Editorial Review Group Chairs: Benjamin A. Willenbring, MD, and Sheffey N. Massey, III, DO
Editorial Review Group Chair
No Comments on Editorial Review Group Chairs: Benjamin A. Willenbring, MD, and Sheffey N. Massey, III, DO 26

Drs. Benjamin Willenbring and Sheffey Massey have been Editorial Review Group Co-Chairs for Emergency Medicine since October 2018. Over the past three years, we have sent them 89 books and they and their groups of reviewers have reviewed 64. 

Dr. Willenbring attended medical school at Drexel University, received his residency training at Hahnemann University Hospital, and his fellowship in Medical Toxicology at Regions Hospital. He is board certified in emergency medicine and medical toxicology. He is a member of the American College of Emergency Physicians (ACEP), the American Association of Emergency Medicine (AAEM), the American College of Medical Toxicologists (ACMT), and the American Academy of Clinical Toxicology (AACT). Dr. Willenbring says: “I chose to become a physician and specialize in emergency medicine and medical toxicology because I wanted to be in a position to provide immediate help to the people who need it most. I enjoy working with patients and sharing with them the level of information they want and need. I try to involve my patients in the decision-making process as much as possible.” 

Dr. Massey attended medical school at Des Moines University Osteopathic Medical Center. He completed his internship at Henry Ford Bi-County Hospital and his residency in emergency medicine at McLaren Oakland Hospital. Dr. Massey is a retired Lieutenant Colonel from the Air National Guard with 30 years of service. He is a member of the American College of Emergency Physicians (ACEP) and the American Osteopathic Association (AOA). Dr. Massey says: “I chose emergency medicine because of the fast pace, patient variety, and broad knowledge base needed for this field. For many years, I was an EMT/paramedic, and as I brought patients to the emergency department, I always wanted to participate in their care after the street. One of the most important things I do is help patients and their families feel comfortable in the ED setting. This can be a very scary place, and if the staff members can lessen anxiety, the experience can be much better.”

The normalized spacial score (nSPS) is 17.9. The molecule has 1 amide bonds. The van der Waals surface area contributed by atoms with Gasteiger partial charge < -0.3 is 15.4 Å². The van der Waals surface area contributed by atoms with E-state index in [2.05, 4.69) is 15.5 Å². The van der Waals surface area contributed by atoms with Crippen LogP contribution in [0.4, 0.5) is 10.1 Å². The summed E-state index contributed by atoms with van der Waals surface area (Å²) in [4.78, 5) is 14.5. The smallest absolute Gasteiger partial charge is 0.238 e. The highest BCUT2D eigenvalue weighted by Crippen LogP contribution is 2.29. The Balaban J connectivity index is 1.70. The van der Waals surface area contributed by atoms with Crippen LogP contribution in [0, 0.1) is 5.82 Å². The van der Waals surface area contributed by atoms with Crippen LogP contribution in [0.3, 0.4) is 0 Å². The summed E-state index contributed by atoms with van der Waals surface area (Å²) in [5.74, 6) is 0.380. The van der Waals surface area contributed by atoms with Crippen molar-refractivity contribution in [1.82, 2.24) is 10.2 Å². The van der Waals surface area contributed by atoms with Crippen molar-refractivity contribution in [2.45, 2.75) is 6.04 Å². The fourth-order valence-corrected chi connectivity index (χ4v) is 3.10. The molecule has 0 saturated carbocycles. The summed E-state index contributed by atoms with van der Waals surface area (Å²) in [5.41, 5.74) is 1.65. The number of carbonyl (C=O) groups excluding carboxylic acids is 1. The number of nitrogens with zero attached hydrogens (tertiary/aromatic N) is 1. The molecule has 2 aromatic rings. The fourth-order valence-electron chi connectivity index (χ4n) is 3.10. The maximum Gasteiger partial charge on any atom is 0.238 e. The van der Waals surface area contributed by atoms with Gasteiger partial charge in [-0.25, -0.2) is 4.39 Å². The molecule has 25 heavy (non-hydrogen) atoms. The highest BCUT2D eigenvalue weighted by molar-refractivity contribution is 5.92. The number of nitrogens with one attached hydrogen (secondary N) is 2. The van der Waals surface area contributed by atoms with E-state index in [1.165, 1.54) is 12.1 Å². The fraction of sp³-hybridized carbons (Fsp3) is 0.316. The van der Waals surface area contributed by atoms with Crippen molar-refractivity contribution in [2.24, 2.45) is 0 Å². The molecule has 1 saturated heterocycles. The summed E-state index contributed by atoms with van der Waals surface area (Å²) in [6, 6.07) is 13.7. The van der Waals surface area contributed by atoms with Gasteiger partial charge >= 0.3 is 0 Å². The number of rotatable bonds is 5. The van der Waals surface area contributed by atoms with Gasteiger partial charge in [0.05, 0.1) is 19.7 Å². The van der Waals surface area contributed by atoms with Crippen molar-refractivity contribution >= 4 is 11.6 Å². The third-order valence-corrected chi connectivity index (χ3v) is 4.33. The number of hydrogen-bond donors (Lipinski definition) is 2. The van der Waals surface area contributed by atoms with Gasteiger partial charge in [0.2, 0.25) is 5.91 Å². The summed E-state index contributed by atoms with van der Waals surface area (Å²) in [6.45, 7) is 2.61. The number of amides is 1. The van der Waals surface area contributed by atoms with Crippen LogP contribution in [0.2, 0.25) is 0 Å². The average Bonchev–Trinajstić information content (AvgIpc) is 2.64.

Print Friendly, PDF & Email

Leave a comment

Back to Top